The increasingly common experience of ‘coming out’ as an atheist carries its own challenges.
As we approach adulthood, there are a number of hard talks people must have with their parents—about sexual orientation, about living your own dreams (and not those of Mom and Dad), about what we really believe. Those moments of truth help transition many of us from being the person our parents thought we’d be, to accepting ourselves for who we really are. But coming out, and opening up, always comes with the risk of rejection.
Christy Meyer was home-schooled with a religiously-based curriculum that taught reading, writing, morality, and that the Earth is 6,000 years old. At age 12, Meyer made her first non-home-schooled friends, and when a new pal, from a mixed Buddhist and Muslim family asked, “Do you think that I’m going to hell?” Meyer had to answer, “Yes.” She soon realized other good people around the world, who by the accident of circumstance were not Christian, would also be damned according to her belief system. “That was so jarring for me. And I really look back at that as a pivotal moment.”
Throughout the rest of her teenage years, Meyer worked her way through a questioning period that frightened her parents and left her with a shameful mix of emotions. She tried to respond to “a tremendous amount of blow-back” from her family. Part of her just wanted to be angry. “I was also trying really hard to still have my parents love me, and still feel safe and part of the family structure,” she says.
It was a painful process. In fact, Meyer has been diagnosed with Post Traumatic Stress Disorder, because her withdrawal from Christianity cut so deep and had such lasting effects. At 30, she calls herself “practically an atheist, with occasional god moods.” She says she sometimes wonders what it would be like “not feeling like I have to atone for breaking my parents’ hearts.”
Meyer's experience is increasingly common—coming out as a non-believer. According to “The Global Index on Religiosity and Atheism,” since 2005, the number of Americans who identify as atheists rose from 1 to 5 percent. That number is even higher among Millennials. A recent Pew Poll showed 32 percent of surveyed Millennials have doubted the existence of God, and groups like the Secular Student Alliance are growing rapidly.
The spike in numbers of people identifying as atheist has also corresponded with a series of best-selling books on the subject by writers like Richard Dawkins, whose foundation has also launched The Out Campaign. That initiative aims to help atheists “come out of the closet,” feel liberated, and by example, encourage others to come out. The movement comes complete with stickers, pins and T-shirts adorned with the scarlet letter A.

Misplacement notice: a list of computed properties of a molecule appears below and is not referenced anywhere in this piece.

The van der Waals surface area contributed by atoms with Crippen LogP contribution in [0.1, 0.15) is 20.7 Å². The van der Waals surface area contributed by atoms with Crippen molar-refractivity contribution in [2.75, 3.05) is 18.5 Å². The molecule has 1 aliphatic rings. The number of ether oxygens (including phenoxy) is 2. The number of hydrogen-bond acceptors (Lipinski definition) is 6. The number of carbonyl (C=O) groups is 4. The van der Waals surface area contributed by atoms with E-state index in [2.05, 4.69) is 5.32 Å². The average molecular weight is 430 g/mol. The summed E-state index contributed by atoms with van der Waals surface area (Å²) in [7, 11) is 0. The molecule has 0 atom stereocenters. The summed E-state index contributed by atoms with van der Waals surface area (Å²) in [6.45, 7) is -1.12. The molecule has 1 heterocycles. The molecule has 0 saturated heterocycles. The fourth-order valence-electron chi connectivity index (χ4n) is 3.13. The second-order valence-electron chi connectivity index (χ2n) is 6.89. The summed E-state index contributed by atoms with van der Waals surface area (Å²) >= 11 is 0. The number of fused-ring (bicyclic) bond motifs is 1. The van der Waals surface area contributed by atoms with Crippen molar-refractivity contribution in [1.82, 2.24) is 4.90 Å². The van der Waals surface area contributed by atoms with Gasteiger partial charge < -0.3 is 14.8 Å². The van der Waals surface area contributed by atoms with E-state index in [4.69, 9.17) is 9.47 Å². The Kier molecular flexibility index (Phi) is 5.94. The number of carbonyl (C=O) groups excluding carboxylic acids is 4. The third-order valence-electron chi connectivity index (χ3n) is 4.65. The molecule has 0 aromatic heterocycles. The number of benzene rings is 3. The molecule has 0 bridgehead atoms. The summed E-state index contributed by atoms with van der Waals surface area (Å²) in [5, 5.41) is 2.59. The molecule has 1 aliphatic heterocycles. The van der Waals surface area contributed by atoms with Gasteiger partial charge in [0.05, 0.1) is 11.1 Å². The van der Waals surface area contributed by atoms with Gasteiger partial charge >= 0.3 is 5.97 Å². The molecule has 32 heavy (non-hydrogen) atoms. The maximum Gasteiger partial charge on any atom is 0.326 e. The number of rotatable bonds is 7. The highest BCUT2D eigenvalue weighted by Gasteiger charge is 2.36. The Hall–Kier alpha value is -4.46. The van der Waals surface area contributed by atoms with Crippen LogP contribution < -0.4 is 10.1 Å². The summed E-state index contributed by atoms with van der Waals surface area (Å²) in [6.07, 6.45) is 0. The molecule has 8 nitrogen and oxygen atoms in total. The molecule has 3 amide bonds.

Despite rising numbers of atheists, stigma persists, and public perception of atheists continues to be incredibly negative in the US. One 2011 survey indicated that, in a hypothetical scenario, those surveyed saw atheists and rapists as comparatively criminally untrustworthy. Another survey from researchers at the University of Minnesota showed that among all groups, people least wanted their sons and daughters to marry atheists. In some ways, marginalizing atheists is among the few remaining socially accepted bigotries.
Those sorts of social pressures certainly inform how, and to whom, people express their atheism. But for many new atheists, fear of rejection is compounded by the real existential crisis that happens during a change in belief.
Aaron Friedman, 27, was raised in a Modern-Orthodox Jewish family, attended yeshiva, but by fifth grade began questioning the foundations of his religion. By seventh grade, he was in complete emotional and religious turmoil. He explains he was “afraid to voice the opinions in my head that there is no god, no meaning to life, and that my existence is potentially meaningless.” He “cried often and privately.” This was around the time of the September 11th attacks, and his parents also began to question their faith.
Friedman says facing nihilism was brutal, but now accepting that there is no god, no meaning, no anything really, is an opportunity. “I don’t take things too seriously, but I hold on to my emotions as the most real thing I have. I focus on people, because if I live for myself I am meaningless. But if I live for others, then my actions can have lasting effects for generations.”
For all the emotions and risks of embracing one’s atheism, being true to one’s beliefs carries its own rewards.
Today, Meyer runs an ExChristianPostTheo group in New York City, with a support group for ex-Christians, but also a post-theological gathering for open discussions on religious topics (next up is “free will” and there may be cocktails). After all these years, Meyer is finding peace and now sees being open about her beliefs is part of that. "Part of healing," she says, "is being proud of who you are."